A vingtaine (literally "group of twenty" in French) is a political subdivision of Jersey. They are subdivisions of the various parishes of Jersey, and one, La Vingtaine de la Ville (The Vingtaine of the town), in Saint Helier is further divided into two cantons.
St. Ouen has cueillettes (Jèrriais: Tchilliettes) instead of vingtaines.
In each vingtaine, vingteniers and Constable's officers (in French: officiers du Connétable) are elected as part of Jersey's Honorary Police system. They do not have to live within the vingtaine or cueillette they represent, but they must live in the parish they represent (except in St. Helier, where ratepayers and mandataires are eligible).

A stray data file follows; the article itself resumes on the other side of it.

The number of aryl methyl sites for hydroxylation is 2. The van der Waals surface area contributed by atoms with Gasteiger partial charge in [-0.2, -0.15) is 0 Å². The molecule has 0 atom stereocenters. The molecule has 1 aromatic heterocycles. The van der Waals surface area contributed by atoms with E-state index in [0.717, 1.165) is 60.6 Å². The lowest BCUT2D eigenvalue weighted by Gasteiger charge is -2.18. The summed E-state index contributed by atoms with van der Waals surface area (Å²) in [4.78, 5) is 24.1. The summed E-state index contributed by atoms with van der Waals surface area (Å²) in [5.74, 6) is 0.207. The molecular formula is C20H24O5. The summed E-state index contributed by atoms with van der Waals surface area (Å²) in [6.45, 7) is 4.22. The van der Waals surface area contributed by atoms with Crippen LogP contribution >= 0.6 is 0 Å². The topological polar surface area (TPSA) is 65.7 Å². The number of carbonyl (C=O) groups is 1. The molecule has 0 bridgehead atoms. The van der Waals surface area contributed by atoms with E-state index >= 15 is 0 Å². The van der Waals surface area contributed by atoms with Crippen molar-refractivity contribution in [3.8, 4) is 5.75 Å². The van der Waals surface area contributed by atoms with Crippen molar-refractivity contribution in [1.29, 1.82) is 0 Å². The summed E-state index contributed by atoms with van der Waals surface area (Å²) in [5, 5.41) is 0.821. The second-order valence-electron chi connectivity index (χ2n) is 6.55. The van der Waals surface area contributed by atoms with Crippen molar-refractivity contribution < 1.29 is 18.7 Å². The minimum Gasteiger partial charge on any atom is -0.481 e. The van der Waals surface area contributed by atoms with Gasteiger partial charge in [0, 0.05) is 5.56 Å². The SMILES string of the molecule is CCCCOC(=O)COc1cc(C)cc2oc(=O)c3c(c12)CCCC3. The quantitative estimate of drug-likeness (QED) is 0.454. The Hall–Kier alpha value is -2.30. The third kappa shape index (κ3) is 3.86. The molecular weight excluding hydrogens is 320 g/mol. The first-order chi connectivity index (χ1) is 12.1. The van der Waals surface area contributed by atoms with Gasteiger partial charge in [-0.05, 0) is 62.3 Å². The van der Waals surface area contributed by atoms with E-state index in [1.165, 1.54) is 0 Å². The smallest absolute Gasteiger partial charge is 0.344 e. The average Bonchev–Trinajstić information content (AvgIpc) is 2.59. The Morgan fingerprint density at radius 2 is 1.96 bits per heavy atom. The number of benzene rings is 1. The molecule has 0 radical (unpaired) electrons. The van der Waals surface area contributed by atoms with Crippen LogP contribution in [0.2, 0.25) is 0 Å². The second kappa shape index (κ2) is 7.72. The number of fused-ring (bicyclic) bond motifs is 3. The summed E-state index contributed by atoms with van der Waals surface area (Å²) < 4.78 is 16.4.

Vingteniers are elected by a Parish Assembly of electors and ratepayers for a term of three years but are elected to a particular vingtaine (or cueillette) in that Parish. Vingteniers carry out general community policing in the parish, and fulfill administrative roles within their vingtaine in respect of tasks such as the Visite du Branchage.
Roads Inspectors are elected to serve a vingtaine or cueillette at an Assembly of the electors of the Parish. They are responsible to for maintaining the highways and byways of the Vingtaine. Along with Honorary Police they are sworn in as officers by the Royal Court. Roads Inspectors report to and must enforce the decisions of the Roads Committee of the Parish.
By parish, the vingtaines are as follows-
The Minquiers are part of the parish of Grouville, but are uninhabited.
Unusually, the subdivisions of this parish are not named vingtaines, they are instead named cueillettes.